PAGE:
Californians have recently been enduring rotating blackouts – short term loss of power due to excessive demand. When the lights go out and the a/c units no longer hum, it’s always political. Oddly, both sides can agree that climate change is to blame. Liberals attribute the extended high temperatures in southern California to the gradual manmade warming that is afflicting the planet. Conservatives see a reliance on unreliable renewables as the cause – underlying the power supply shortfall was the loss of 100MW of output from a wind farm.
Perhaps global warming is making it less windy. Environmental extremists will argue that fighting climate change is ever more urgent, while pragmatists will note that using more intermittent renewables is leaving consumers vulnerable to shortages.
What’s happening in California is important to all Americans, because it’s a preview of what an energy policy run by environmental extremists could look like if inflicted across the entire country.
For the past decade, California has been steadily pushing renewables’ share of power generation. For much of that time natural gas was easily the biggest source of electricity, since coal use stopped completely in 2015.
But environmental extremists have been single-minded in their desire to run everything with solar panels and windmills. Although the state has not banned natural gas, it does allow cities and counties within the state to do so. Diablo Canyon, California’s last remaining nuclear power plant, will close its two reactors in 2024-25.
In 2018, California passed a law mandating 50% of its electricity to be from renewable sources by 2025, 60% by 2030 and 100% by 2045. There are no plans to build new nuclear capacity, so it looks like sun and wind will be the major source of power.
America has been reducing its CO2 emissions, but oddly California has been lagging the rest of the country, with a slight worsening since 2011. This fact must sit uncomfortably with those thoughtful advocates of California as a leader in renewables. The problem, as anyone trying to drive around Los Angeles knows, is that transportation still relies heavily on fossil fuels. A couple of years ago when I was visiting clients with a salesperson for a couple of days, traffic estimates were critical to our meeting schedule. In fact, every meeting seemed to open with a brief chat about the 405. Automobiles and traffic jams generate a lot of California’s emissions.
California’s renewables effort has focused on electricity, but that’s less than 14% of total energy consumption. This is why the popular image of green California isn’t reflected in reduced emissions.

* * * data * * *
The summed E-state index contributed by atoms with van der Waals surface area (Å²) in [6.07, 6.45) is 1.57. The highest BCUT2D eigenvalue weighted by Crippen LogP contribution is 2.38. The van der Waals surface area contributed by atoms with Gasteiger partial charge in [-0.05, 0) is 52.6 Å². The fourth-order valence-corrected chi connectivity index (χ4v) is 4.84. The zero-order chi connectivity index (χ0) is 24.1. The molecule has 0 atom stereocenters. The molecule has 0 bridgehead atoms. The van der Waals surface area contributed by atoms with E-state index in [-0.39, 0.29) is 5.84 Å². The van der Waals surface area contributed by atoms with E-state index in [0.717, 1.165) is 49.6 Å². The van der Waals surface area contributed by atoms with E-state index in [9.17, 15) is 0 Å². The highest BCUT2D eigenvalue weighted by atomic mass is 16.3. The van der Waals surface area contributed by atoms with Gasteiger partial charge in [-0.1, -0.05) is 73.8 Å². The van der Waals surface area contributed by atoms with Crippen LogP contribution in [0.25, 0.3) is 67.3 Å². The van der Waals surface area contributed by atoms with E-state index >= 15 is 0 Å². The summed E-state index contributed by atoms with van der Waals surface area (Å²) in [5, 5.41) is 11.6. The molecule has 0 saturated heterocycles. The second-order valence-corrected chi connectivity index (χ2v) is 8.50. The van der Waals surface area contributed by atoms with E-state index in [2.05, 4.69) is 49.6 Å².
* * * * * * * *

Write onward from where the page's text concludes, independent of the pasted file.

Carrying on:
The average retail price of electricity in California is 16.58 cents, versus 10.53 cents for the country as a whole. Unreliable power that costs 57% more than the average, along with a slower rate of emissions reduction, are not the hallmarks of a successful policy to combat climate change. This is where the drivers of Joe Biden’s energy policy are hoping to take us. The Biden-Sanders Unity Task Force has recommended, “…eliminating carbon pollution from power plants by 2035”. This is a decade ahead of California – because it’s going so well there.
California’s power blackouts are in part because the wind has inconveniently not been blowing when needed. This is why natural gas is such a good compliment to intermittent renewables – it’s always available. Many other U.S. states have embraced this, including Nextera (NEE), loved by environmentalists and investing in natural gas pipelines.
Energy density is another challenge that will lead to NIMBY problems.
An article in the Financial Times (see Green power needs to be dense power) compared the 950 acres required for a UK solar farm to produce 350 megawatts of power with the 80 acres to house a nuclear project with 3,200MW of output. Not only is this 9X the power output on under 9% of the land, but the solar plant is only expected to operate at 11% capacity, versus 90% for the nuclear. The power output per acre is 1,000 times lower for this solar installation compared with nuclear, a significant problem in densely populated Britain.
Any solar installation in the UK is a green extremist triumph in willful denial of the climate – but at least they’re still building nuclear plants, because they do want to keep the lights on.
California’s blackouts show what happens when climate extremists run energy policy. The silver lining for investors is that such policies lead to, and desire, high energy prices – both as a constraint on demand and also because it makes renewables less uncompetitive. Returns on energy investments tend to follow energy prices. Green policies that constrain supply need not be bad for the sector.
We are invested in all the components of the American Energy Independence Index via the ETF that seeks to track its performance.